Two, this single sentence immediately cultivates an air of mystery. By the naming conventions of a “Gunslinger” and a “Man in Black,” we’re immediately reminded of Western fiction, but the capitalization of the two titles suggests something more is afoot.

It’s almost as though these two men aren’t men at all but concepts, higher representations of good and evil—which, of course, is what they ultimately are. But in order to find that out, you’ve got to read six more books. And by that time, the matchless Mr. King has you hooked.

If your opening sentence can accomplish even half of what Stephen King’s achieves, you’re well on your way to success.

So remember: to sell your story from the first sentence, you’ve got to pique your readers’ curiosity—and come out swinging like Mike Tyson.

2. Introduce a Compelling Character

You’ll notice, dear reader, that I didn’t say “protagonist” here. Hold on to that thought—I’ll return to it in a moment.

No matter what genre of novel you’re writing, your characters should always be front and center. They’re what your readers care about—no matter how interesting your plot or fictional world may be, if you don’t populate them with interesting people, audiences will get bored—and quick. Your characters need to relatable, compelling, and interesting…all in the first chapter.

In other words, introduce us to people we can’t help but care about.

Now, while some story experts believe you should always introduce your main character in Chapter One—and I agree, in many (but not all) cases—this isn’t a rule writ in stone. In fact, thousands of wonderful novels have begun by following a secondary character in a kind of “cold open.”

Consider the example of the crime thriller: Many stories in this genre begin with some horrible crime being committed—usually Murder Most Foul. The first characters we meet, therefore, are actually the victims of the crime, not the hardboiled detective or intrepid reporter who will eventually solve their murders.

But if the author has done his or her job, these tragic victims will be well-enough established that we’ll care for them—enough, at least, to want their deaths avenged.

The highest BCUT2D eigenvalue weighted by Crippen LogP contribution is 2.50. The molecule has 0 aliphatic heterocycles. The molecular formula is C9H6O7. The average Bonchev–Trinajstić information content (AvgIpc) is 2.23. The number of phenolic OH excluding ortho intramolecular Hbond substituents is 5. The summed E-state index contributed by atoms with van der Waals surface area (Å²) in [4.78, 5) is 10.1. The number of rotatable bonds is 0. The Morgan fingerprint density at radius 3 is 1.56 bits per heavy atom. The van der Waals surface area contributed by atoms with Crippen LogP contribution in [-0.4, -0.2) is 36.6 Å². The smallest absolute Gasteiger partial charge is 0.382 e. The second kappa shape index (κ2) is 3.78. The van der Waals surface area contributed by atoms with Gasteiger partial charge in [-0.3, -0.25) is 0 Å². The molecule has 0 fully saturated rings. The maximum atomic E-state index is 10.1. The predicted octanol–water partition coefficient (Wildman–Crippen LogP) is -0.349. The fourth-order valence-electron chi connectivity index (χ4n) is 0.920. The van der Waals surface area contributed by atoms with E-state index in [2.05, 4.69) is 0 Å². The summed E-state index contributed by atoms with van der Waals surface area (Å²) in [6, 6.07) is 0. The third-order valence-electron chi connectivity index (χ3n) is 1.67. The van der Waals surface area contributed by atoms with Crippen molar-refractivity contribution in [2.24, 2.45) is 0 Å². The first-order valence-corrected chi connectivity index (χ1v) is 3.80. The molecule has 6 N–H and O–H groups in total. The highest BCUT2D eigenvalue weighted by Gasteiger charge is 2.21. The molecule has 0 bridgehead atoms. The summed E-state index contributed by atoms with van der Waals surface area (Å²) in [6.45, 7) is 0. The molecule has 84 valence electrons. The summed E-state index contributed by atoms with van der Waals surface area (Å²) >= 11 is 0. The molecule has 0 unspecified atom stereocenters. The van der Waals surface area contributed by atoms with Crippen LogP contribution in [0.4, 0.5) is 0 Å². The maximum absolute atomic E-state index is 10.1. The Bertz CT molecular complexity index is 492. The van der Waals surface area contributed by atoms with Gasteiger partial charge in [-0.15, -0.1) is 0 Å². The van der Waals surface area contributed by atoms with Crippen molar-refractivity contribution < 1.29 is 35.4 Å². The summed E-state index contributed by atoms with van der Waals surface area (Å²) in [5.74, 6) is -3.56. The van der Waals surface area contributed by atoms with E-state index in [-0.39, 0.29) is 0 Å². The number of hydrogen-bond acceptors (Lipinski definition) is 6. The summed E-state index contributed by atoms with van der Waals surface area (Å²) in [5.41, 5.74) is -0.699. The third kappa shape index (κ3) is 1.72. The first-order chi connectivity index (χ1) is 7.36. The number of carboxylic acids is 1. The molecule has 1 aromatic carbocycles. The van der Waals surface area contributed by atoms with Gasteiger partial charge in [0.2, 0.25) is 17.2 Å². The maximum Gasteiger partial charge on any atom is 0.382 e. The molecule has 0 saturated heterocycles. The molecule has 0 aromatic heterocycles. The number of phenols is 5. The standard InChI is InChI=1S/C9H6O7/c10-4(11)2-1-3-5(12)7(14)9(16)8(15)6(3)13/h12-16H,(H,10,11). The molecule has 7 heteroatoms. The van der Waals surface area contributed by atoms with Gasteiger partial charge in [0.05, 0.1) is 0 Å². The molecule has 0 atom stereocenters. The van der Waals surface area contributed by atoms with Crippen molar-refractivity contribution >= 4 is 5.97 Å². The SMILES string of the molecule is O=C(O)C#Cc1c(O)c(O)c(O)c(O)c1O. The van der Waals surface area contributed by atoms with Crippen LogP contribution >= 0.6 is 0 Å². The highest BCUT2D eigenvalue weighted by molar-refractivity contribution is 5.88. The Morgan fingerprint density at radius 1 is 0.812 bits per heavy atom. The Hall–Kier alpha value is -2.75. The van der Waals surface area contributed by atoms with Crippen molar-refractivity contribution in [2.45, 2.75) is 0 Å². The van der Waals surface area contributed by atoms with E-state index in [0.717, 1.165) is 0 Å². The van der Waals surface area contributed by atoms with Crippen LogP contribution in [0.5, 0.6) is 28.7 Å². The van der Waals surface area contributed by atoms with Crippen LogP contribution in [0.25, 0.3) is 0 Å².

But no matter which characters you choose to open your novel with, the key to making them instantly relatable is to know as much as you possibly can about them before you even begin writing. Give them names. Strong personalities. Interesting backstories. Do brief character sketches for every character you want to appear in your Chapter One, even if they don’t appear anywhere else.

If you want your readers to care about these people, you’ve got to care about them, too—and that calls for a little extra elbow grease.

3. Identify Square One

Where does your story begin?

Plots are built on conflict and change, after all—so in order for things to change, you’ve got to establish a status quo first.

This is your Shire, your Outset Island, your Tatooine… This is your “Ordinary World,” the peaceful and cozy state of things your heroes must leave behind to take up their quest.

But “square one” isn’t merely a setting. In fact, while establishing a strong sense of place is important early in a novel, it’s more important to keep your focus on your characters as much as humanly possible.

Chapter One needs to establish not just where your characters live before the story kicks into gear, but how they live. Establish routines. Habits. Careers. Relationships and rivalries.

Here’s your goal: do as much as possible to paint an intimate, compelling portrait of daily life for the people who populate your novel—before the events of your plot change their little lives forever. That way, when they depart on their adventure at last, the quest will seem much larger and more dangerous because we know just what your characters are leaving behind.

4. Give Us Action

But it’s not enough to cram a bunch of cool characters into your first chapter. Unless something actually happens to them, you haven’t written a book—you’ve built a zoo.